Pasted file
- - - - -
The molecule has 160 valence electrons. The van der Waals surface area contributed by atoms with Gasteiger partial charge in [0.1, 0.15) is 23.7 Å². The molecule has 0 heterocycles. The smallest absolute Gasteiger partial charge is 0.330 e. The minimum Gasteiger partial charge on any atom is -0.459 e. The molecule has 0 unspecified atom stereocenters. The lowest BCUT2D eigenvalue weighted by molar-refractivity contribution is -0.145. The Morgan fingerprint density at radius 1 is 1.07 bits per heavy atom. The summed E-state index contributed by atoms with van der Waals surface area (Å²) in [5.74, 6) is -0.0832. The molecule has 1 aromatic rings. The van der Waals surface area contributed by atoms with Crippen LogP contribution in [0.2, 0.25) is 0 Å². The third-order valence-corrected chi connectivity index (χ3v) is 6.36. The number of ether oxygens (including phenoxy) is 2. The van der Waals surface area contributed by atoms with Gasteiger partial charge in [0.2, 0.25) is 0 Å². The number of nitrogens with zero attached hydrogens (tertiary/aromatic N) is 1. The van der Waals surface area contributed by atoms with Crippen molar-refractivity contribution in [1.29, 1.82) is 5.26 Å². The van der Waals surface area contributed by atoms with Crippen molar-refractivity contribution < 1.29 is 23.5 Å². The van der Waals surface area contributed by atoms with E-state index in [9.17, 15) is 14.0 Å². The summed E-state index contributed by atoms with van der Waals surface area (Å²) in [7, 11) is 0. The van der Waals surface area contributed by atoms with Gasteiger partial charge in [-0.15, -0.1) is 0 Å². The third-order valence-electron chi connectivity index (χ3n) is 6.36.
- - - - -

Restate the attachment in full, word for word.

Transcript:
The molecule has 160 valence electrons. The van der Waals surface area contributed by atoms with Gasteiger partial charge in [0.1, 0.15) is 23.7 Å². The molecule has 0 heterocycles. The smallest absolute Gasteiger partial charge is 0.330 e. The minimum Gasteiger partial charge on any atom is -0.459 e. The molecule has 0 unspecified atom stereocenters. The lowest BCUT2D eigenvalue weighted by molar-refractivity contribution is -0.145. The Morgan fingerprint density at radius 1 is 1.07 bits per heavy atom. The summed E-state index contributed by atoms with van der Waals surface area (Å²) in [5.74, 6) is -0.0832. The molecule has 1 aromatic rings. The van der Waals surface area contributed by atoms with Crippen LogP contribution in [0.2, 0.25) is 0 Å². The third-order valence-corrected chi connectivity index (χ3v) is 6.36. The number of ether oxygens (including phenoxy) is 2. The van der Waals surface area contributed by atoms with Gasteiger partial charge in [0.2, 0.25) is 0 Å². The number of nitrogens with zero attached hydrogens (tertiary/aromatic N) is 1. The van der Waals surface area contributed by atoms with Crippen molar-refractivity contribution in [1.29, 1.82) is 5.26 Å². The van der Waals surface area contributed by atoms with Crippen molar-refractivity contribution < 1.29 is 23.5 Å². The van der Waals surface area contributed by atoms with E-state index in [9.17, 15) is 14.0 Å². The summed E-state index contributed by atoms with van der Waals surface area (Å²) in [7, 11) is 0. The van der Waals surface area contributed by atoms with Gasteiger partial charge in [-0.15, -0.1) is 0 Å². The third-order valence-electron chi connectivity index (χ3n) is 6.36.